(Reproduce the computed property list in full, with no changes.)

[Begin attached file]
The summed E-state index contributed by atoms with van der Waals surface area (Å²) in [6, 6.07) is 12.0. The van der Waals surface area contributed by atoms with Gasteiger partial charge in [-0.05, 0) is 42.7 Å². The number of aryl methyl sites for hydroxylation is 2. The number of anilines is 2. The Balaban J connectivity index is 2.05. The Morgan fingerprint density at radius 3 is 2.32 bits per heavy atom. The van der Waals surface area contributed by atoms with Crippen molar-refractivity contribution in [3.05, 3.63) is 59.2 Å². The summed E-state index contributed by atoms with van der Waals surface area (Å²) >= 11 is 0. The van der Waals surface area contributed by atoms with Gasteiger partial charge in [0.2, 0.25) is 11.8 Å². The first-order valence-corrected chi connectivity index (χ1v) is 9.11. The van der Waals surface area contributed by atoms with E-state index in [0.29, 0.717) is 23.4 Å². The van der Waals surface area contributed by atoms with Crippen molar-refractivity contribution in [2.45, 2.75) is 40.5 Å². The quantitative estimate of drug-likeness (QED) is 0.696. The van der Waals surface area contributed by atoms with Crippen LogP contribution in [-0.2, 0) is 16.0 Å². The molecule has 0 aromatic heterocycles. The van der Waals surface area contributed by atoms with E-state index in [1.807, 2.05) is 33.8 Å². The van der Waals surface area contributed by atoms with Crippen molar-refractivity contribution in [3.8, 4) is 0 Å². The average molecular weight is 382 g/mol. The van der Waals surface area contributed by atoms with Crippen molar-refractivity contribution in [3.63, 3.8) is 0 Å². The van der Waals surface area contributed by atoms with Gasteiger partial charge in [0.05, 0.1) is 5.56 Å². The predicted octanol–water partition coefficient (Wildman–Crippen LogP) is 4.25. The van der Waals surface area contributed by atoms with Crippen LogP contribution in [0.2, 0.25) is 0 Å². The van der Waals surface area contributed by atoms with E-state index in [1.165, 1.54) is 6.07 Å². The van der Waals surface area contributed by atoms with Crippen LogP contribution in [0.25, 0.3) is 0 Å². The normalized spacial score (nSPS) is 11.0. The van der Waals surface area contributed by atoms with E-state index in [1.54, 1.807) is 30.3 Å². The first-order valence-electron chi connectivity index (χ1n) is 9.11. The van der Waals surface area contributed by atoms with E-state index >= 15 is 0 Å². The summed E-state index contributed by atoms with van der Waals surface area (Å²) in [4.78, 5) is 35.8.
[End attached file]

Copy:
The summed E-state index contributed by atoms with van der Waals surface area (Å²) in [6, 6.07) is 12.0. The van der Waals surface area contributed by atoms with Gasteiger partial charge in [-0.05, 0) is 42.7 Å². The number of aryl methyl sites for hydroxylation is 2. The number of anilines is 2. The Balaban J connectivity index is 2.05. The Morgan fingerprint density at radius 3 is 2.32 bits per heavy atom. The van der Waals surface area contributed by atoms with Crippen molar-refractivity contribution in [3.05, 3.63) is 59.2 Å². The summed E-state index contributed by atoms with van der Waals surface area (Å²) >= 11 is 0. The van der Waals surface area contributed by atoms with Gasteiger partial charge in [0.2, 0.25) is 11.8 Å². The first-order valence-corrected chi connectivity index (χ1v) is 9.11. The van der Waals surface area contributed by atoms with E-state index in [0.29, 0.717) is 23.4 Å². The van der Waals surface area contributed by atoms with Crippen molar-refractivity contribution in [2.45, 2.75) is 40.5 Å². The quantitative estimate of drug-likeness (QED) is 0.696. The van der Waals surface area contributed by atoms with Crippen LogP contribution in [-0.2, 0) is 16.0 Å². The molecule has 0 aromatic heterocycles. The van der Waals surface area contributed by atoms with E-state index in [1.807, 2.05) is 33.8 Å². The van der Waals surface area contributed by atoms with Crippen molar-refractivity contribution in [3.8, 4) is 0 Å². The average molecular weight is 382 g/mol. The van der Waals surface area contributed by atoms with Crippen molar-refractivity contribution in [3.63, 3.8) is 0 Å². The van der Waals surface area contributed by atoms with Gasteiger partial charge in [0.05, 0.1) is 5.56 Å². The predicted octanol–water partition coefficient (Wildman–Crippen LogP) is 4.25. The van der Waals surface area contributed by atoms with Crippen LogP contribution in [0.2, 0.25) is 0 Å². The van der Waals surface area contributed by atoms with E-state index in [1.165, 1.54) is 6.07 Å². The van der Waals surface area contributed by atoms with Crippen LogP contribution in [0.25, 0.3) is 0 Å². The normalized spacial score (nSPS) is 11.0. The van der Waals surface area contributed by atoms with E-state index in [1.54, 1.807) is 30.3 Å². The first-order valence-electron chi connectivity index (χ1n) is 9.11. The van der Waals surface area contributed by atoms with E-state index >= 15 is 0 Å². The summed E-state index contributed by atoms with van der Waals surface area (Å²) in [4.78, 5) is 35.8.